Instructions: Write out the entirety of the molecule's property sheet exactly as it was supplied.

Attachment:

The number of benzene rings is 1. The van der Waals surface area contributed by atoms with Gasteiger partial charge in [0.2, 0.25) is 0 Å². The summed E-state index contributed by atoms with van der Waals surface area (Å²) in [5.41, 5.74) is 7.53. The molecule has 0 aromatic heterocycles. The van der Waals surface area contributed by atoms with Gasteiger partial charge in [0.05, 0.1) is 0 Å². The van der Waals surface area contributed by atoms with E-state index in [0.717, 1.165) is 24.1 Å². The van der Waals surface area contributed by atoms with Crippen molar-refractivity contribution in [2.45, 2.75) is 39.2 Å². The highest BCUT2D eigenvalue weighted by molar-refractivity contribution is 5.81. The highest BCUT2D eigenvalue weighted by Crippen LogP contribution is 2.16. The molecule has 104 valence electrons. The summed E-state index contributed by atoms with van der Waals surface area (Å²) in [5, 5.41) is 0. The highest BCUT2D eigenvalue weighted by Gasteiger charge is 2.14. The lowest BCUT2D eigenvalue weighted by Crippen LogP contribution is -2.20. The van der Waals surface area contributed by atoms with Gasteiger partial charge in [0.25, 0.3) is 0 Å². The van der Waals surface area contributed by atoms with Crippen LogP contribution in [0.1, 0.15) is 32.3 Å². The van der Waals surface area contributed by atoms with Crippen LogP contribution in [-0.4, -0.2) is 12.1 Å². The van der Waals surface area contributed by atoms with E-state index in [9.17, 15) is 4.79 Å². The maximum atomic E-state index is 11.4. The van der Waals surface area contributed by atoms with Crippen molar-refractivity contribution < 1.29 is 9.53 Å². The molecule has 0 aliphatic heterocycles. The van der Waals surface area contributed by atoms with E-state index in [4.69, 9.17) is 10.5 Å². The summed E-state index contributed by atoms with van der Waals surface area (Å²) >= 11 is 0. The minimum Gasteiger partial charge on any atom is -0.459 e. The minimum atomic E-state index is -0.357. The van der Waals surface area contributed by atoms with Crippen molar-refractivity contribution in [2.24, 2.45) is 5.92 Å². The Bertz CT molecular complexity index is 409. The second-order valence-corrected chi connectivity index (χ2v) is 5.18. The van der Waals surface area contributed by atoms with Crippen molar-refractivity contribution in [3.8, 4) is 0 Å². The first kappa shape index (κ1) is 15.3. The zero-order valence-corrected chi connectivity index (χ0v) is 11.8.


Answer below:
The number of benzene rings is 1. The van der Waals surface area contributed by atoms with Gasteiger partial charge in [0.2, 0.25) is 0 Å². The summed E-state index contributed by atoms with van der Waals surface area (Å²) in [5.41, 5.74) is 7.53. The molecule has 0 aromatic heterocycles. The van der Waals surface area contributed by atoms with Gasteiger partial charge in [0.05, 0.1) is 0 Å². The van der Waals surface area contributed by atoms with E-state index in [0.717, 1.165) is 24.1 Å². The van der Waals surface area contributed by atoms with Crippen molar-refractivity contribution in [2.45, 2.75) is 39.2 Å². The highest BCUT2D eigenvalue weighted by molar-refractivity contribution is 5.81. The highest BCUT2D eigenvalue weighted by Crippen LogP contribution is 2.16. The molecule has 104 valence electrons. The summed E-state index contributed by atoms with van der Waals surface area (Å²) in [5, 5.41) is 0. The highest BCUT2D eigenvalue weighted by Gasteiger charge is 2.14. The lowest BCUT2D eigenvalue weighted by Crippen LogP contribution is -2.20. The van der Waals surface area contributed by atoms with Gasteiger partial charge in [0.25, 0.3) is 0 Å². The van der Waals surface area contributed by atoms with Crippen LogP contribution in [0.1, 0.15) is 32.3 Å². The van der Waals surface area contributed by atoms with Crippen LogP contribution in [-0.4, -0.2) is 12.1 Å². The van der Waals surface area contributed by atoms with E-state index in [9.17, 15) is 4.79 Å². The maximum atomic E-state index is 11.4. The van der Waals surface area contributed by atoms with Crippen molar-refractivity contribution < 1.29 is 9.53 Å². The molecule has 0 aliphatic heterocycles. The van der Waals surface area contributed by atoms with E-state index in [4.69, 9.17) is 10.5 Å². The summed E-state index contributed by atoms with van der Waals surface area (Å²) >= 11 is 0. The minimum Gasteiger partial charge on any atom is -0.459 e. The minimum atomic E-state index is -0.357. The van der Waals surface area contributed by atoms with Crippen molar-refractivity contribution in [2.24, 2.45) is 5.92 Å². The Bertz CT molecular complexity index is 409. The second-order valence-corrected chi connectivity index (χ2v) is 5.18. The van der Waals surface area contributed by atoms with Crippen molar-refractivity contribution in [3.8, 4) is 0 Å². The first kappa shape index (κ1) is 15.3. The zero-order valence-corrected chi connectivity index (χ0v) is 11.8.